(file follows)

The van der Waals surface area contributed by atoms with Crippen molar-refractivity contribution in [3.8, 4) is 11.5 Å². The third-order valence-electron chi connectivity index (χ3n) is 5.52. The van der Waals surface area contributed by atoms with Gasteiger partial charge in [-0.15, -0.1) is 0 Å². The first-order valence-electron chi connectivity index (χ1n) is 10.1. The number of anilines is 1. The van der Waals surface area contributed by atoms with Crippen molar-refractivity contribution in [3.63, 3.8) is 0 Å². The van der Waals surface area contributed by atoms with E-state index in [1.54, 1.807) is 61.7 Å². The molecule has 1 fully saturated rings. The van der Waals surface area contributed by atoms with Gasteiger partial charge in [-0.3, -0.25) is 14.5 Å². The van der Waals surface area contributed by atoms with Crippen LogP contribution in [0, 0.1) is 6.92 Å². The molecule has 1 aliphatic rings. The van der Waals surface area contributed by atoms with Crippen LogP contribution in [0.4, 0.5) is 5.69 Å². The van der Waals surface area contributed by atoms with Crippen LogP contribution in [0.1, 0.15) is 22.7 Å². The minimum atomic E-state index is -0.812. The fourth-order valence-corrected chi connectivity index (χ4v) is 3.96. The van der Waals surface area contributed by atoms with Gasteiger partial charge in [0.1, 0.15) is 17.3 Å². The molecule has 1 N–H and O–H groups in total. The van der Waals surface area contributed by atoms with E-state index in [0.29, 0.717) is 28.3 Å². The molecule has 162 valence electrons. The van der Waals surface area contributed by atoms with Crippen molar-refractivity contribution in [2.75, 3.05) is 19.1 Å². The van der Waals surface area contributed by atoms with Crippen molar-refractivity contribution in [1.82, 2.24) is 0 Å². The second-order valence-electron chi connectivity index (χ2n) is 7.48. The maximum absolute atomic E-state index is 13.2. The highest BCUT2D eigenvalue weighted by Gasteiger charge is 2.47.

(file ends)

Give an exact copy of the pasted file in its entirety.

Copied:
The van der Waals surface area contributed by atoms with Crippen molar-refractivity contribution in [3.8, 4) is 11.5 Å². The third-order valence-electron chi connectivity index (χ3n) is 5.52. The van der Waals surface area contributed by atoms with Gasteiger partial charge in [-0.15, -0.1) is 0 Å². The first-order valence-electron chi connectivity index (χ1n) is 10.1. The number of anilines is 1. The van der Waals surface area contributed by atoms with Crippen molar-refractivity contribution in [3.63, 3.8) is 0 Å². The van der Waals surface area contributed by atoms with E-state index in [1.54, 1.807) is 61.7 Å². The molecule has 1 fully saturated rings. The van der Waals surface area contributed by atoms with Gasteiger partial charge in [-0.3, -0.25) is 14.5 Å². The van der Waals surface area contributed by atoms with Crippen LogP contribution in [0, 0.1) is 6.92 Å². The molecule has 1 aliphatic rings. The van der Waals surface area contributed by atoms with Crippen LogP contribution in [0.4, 0.5) is 5.69 Å². The van der Waals surface area contributed by atoms with Crippen LogP contribution in [0.1, 0.15) is 22.7 Å². The minimum atomic E-state index is -0.812. The fourth-order valence-corrected chi connectivity index (χ4v) is 3.96. The van der Waals surface area contributed by atoms with Gasteiger partial charge in [0.1, 0.15) is 17.3 Å². The molecule has 1 N–H and O–H groups in total. The van der Waals surface area contributed by atoms with E-state index in [0.29, 0.717) is 28.3 Å². The molecule has 162 valence electrons. The van der Waals surface area contributed by atoms with Crippen molar-refractivity contribution in [2.75, 3.05) is 19.1 Å². The van der Waals surface area contributed by atoms with Crippen molar-refractivity contribution in [1.82, 2.24) is 0 Å². The second-order valence-electron chi connectivity index (χ2n) is 7.48. The maximum absolute atomic E-state index is 13.2. The highest BCUT2D eigenvalue weighted by Gasteiger charge is 2.47.